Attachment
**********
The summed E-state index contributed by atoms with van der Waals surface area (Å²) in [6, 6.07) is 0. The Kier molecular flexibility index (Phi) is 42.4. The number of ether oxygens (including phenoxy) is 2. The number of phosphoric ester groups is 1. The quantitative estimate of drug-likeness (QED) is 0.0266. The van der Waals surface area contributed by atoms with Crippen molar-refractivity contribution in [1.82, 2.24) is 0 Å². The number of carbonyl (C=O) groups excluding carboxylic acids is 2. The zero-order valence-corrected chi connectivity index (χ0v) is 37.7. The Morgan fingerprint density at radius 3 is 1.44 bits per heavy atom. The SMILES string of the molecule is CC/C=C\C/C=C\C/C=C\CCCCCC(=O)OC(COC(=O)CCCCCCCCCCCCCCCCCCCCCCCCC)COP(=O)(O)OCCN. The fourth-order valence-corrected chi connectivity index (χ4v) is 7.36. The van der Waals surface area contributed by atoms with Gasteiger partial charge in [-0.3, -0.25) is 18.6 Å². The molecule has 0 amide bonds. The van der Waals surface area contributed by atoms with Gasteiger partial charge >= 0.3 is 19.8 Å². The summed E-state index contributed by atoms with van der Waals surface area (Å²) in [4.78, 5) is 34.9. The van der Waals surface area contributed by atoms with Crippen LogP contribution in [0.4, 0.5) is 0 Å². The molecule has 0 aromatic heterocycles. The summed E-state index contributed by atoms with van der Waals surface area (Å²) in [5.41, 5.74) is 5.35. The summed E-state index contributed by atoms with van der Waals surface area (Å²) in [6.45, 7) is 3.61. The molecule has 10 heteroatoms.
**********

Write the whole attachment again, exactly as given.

The summed E-state index contributed by atoms with van der Waals surface area (Å²) in [6, 6.07) is 0. The Kier molecular flexibility index (Phi) is 42.4. The number of ether oxygens (including phenoxy) is 2. The number of phosphoric ester groups is 1. The quantitative estimate of drug-likeness (QED) is 0.0266. The van der Waals surface area contributed by atoms with Crippen molar-refractivity contribution in [1.82, 2.24) is 0 Å². The number of carbonyl (C=O) groups excluding carboxylic acids is 2. The zero-order valence-corrected chi connectivity index (χ0v) is 37.7. The Morgan fingerprint density at radius 3 is 1.44 bits per heavy atom. The SMILES string of the molecule is CC/C=C\C/C=C\C/C=C\CCCCCC(=O)OC(COC(=O)CCCCCCCCCCCCCCCCCCCCCCCCC)COP(=O)(O)OCCN. The fourth-order valence-corrected chi connectivity index (χ4v) is 7.36. The van der Waals surface area contributed by atoms with Gasteiger partial charge in [-0.3, -0.25) is 18.6 Å². The molecule has 0 amide bonds. The van der Waals surface area contributed by atoms with Gasteiger partial charge >= 0.3 is 19.8 Å². The summed E-state index contributed by atoms with van der Waals surface area (Å²) in [4.78, 5) is 34.9. The van der Waals surface area contributed by atoms with Crippen LogP contribution in [0.4, 0.5) is 0 Å². The molecule has 0 aromatic heterocycles. The summed E-state index contributed by atoms with van der Waals surface area (Å²) in [5.41, 5.74) is 5.35. The summed E-state index contributed by atoms with van der Waals surface area (Å²) in [6.45, 7) is 3.61. The molecule has 10 heteroatoms.